Along Rehov Ha’etzel, a number of Africans are sitting on benches or going places. A group of them are walking along with cases of beer on their shoulders.

Two Ghanaian women in blindingly colorful dresses and head scarves are buying popsicles for their kids at one of the kiosks. Yet these Africans are still in the minority on Ha’etzel, easily outnumbered by the Israelis sitting on the sidewalk, playing cards or walking around. The loudest voices on the street are in Hebrew. A few police cars drive up and down. At least on this Friday night, there is no sense of fear or danger on the street in Hatikva.

The residents are also disturbed by the non-Jewish influence the foreigners brought with them, especially in the kindergartens and schools. “I don’t want my granddaughter going to a kindergarten filled with foreigners.

What sort of culture is she going to learn?” a woman demands.

“The New Testament,” someone calls out.

“Once I saw they had a Santa Claus on their lawn.”


“They’re going to build more mosques.”

“We’re afraid to go to synagogue on Shabbat morning, the streets are filled with drunken kushim.”

“They barbecue on Yom Kippur while we’re fasting.

The only thing that stopped them was once, some of the neighbors trashed the barbecue.”

Toward the end of the meeting, two younger women try to bring some balance to the discussion, saying that while the situation isn’t easy for the residents, the asylum-seekers don’t have it easy, either.

“They have serious problems, too, and they also need help,” says one woman.

“Where do you live?” Maslawi asks her.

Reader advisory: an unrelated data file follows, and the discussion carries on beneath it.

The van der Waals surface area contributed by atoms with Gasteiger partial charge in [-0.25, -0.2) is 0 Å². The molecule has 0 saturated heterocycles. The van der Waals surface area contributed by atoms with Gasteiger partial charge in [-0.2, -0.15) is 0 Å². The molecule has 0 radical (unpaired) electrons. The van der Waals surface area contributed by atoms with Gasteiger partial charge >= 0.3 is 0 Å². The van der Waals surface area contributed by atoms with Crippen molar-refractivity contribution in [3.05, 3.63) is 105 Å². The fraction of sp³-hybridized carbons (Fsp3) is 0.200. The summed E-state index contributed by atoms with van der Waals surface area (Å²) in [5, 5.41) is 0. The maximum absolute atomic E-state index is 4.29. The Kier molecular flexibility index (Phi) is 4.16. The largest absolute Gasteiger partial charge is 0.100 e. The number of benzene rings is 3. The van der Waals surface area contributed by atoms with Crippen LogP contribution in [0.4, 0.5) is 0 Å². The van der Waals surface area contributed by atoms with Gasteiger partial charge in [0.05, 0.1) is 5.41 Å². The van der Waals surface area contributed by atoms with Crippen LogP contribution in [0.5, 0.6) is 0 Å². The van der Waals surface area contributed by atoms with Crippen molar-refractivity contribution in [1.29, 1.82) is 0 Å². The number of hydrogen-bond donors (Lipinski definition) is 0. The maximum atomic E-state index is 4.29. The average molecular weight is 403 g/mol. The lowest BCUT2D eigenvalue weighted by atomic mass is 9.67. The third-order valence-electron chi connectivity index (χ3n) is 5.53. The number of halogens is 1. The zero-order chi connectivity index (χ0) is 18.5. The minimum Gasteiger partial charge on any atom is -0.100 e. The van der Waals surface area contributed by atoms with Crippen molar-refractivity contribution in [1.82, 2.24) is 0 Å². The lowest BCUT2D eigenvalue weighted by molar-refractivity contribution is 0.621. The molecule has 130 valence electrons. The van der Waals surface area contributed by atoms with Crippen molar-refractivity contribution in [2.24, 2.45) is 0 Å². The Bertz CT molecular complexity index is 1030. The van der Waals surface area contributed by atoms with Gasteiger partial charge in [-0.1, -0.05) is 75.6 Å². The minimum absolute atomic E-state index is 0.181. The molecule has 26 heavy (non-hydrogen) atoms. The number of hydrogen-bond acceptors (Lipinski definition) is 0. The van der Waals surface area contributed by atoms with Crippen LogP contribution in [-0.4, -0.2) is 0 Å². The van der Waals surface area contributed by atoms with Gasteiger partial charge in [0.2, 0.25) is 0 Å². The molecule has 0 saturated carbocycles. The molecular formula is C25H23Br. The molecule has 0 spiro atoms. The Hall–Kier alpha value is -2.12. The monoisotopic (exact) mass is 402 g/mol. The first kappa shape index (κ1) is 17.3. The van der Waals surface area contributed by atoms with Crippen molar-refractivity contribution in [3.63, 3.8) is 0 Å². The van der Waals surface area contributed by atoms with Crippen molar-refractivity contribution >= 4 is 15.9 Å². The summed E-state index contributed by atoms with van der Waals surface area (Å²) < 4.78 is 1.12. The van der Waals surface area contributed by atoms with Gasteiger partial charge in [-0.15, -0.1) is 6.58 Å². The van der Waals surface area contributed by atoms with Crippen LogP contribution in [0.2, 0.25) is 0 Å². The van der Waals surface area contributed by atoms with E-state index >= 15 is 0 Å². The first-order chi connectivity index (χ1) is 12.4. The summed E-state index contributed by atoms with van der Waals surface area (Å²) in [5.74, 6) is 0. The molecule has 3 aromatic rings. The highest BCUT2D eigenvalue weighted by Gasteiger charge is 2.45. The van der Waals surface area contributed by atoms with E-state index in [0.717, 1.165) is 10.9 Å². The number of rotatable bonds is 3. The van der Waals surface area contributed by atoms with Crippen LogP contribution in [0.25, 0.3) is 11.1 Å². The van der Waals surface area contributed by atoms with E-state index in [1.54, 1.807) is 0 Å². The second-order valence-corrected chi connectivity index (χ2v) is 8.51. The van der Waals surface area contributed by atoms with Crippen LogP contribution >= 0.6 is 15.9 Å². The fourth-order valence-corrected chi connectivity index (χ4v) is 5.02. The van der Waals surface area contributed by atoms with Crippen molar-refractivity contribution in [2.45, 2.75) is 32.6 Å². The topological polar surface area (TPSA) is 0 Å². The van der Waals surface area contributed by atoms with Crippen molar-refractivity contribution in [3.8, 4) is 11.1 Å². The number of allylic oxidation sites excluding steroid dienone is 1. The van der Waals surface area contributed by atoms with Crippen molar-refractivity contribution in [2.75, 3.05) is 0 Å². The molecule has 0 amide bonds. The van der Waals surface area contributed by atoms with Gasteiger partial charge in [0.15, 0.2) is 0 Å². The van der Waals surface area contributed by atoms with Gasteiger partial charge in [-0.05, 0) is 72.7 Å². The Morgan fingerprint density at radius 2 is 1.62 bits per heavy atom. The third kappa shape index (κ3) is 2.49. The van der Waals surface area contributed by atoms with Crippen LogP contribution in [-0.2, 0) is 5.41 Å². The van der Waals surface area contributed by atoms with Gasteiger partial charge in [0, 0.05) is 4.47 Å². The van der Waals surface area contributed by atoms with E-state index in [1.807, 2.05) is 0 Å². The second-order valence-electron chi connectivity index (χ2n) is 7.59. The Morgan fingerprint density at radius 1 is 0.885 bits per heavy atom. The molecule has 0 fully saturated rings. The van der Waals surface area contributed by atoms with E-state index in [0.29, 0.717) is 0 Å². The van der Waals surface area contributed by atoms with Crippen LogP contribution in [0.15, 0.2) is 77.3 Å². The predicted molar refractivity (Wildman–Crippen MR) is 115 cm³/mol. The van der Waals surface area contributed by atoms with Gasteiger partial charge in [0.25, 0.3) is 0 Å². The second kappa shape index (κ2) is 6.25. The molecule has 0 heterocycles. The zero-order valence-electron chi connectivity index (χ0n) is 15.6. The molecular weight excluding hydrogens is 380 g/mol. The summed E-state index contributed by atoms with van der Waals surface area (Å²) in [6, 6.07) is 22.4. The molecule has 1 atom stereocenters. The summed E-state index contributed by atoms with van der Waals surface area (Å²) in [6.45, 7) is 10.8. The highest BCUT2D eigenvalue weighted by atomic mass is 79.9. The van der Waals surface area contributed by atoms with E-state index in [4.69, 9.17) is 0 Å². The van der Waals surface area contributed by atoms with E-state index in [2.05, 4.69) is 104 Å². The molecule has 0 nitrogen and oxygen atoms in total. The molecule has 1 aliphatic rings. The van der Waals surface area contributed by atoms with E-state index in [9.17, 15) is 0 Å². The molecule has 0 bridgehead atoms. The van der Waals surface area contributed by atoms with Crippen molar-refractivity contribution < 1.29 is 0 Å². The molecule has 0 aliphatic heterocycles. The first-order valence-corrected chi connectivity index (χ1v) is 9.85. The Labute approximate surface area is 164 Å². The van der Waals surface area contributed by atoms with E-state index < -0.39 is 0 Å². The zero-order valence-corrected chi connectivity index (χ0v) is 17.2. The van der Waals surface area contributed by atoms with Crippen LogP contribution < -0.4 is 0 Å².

“Now, Yad Eliahu,” she replies, and as the others start shouting that this cancels out her opinion, the woman protests, “But I grew up in Hatikva, my mother still lives here, I do all my shopping here...”

The other young woman, referring to Interior Minister Eli Yishai’s plan to expel hundreds of children of illegal foreign workers, says, “I don’t want to expel children. They were born here, they have no other culture, you can’t just throw them out...”

The shouting starts again, someone asks if she has school-age children, and when she says no, her opinion is thrown out, too, and she tries to placate the others, saying, “I agree there are too many of these people here for the neighborhood to absorb, especially the schools.”

MASLAWI AND THE RESIDENTS stress that they don’t want to move all the foreign workers out of Hatikva, just the illegal ones. Some note that the foreign workers who take care of the frail and elderly do “holy work.”

After the meeting, one man tells me, “I have nothing against the foreigners, they’re beautiful people, I work with them. When I see them doing jobs in the neighborhood, I say hello to them, I bring them coffee. I’m not a bad guy. But the numbers have just gotten out of hand.”

It may not seem that way elsewhere, but in South Tel Aviv, capital of the country’s foreign population, it does.

At Sunday’s cabinet meeting, Netanyahu said what government officials have been saying for years: that the country needs a coherent policy toward migrants, that the border with Egypt has to be closed and that he means to tackle the challenge. “[M]y aim is to have orderly, responsible legislation on this matter by the end of the year,” he said.

In the meantime, Maslawi says he and his allies are going to ask Rabbi Ovadia Yosef, spiritual leader of Shas, to champion their cause by telling Netanyahu that if the asylum-seekers and illegal foreign workers aren’t removed from the South Tel Aviv, Shas will leave the government. “Maybe Rabbi Ovadia will be our salvation,” the councilman says.

In the Yediot story, Eilat Mayor Yitzhak Halevi warned: “Beneath the surface, I sense that we’re headed for an explosion.” You get that same sense listening to the people in Hatikva – that of a bomb ticking.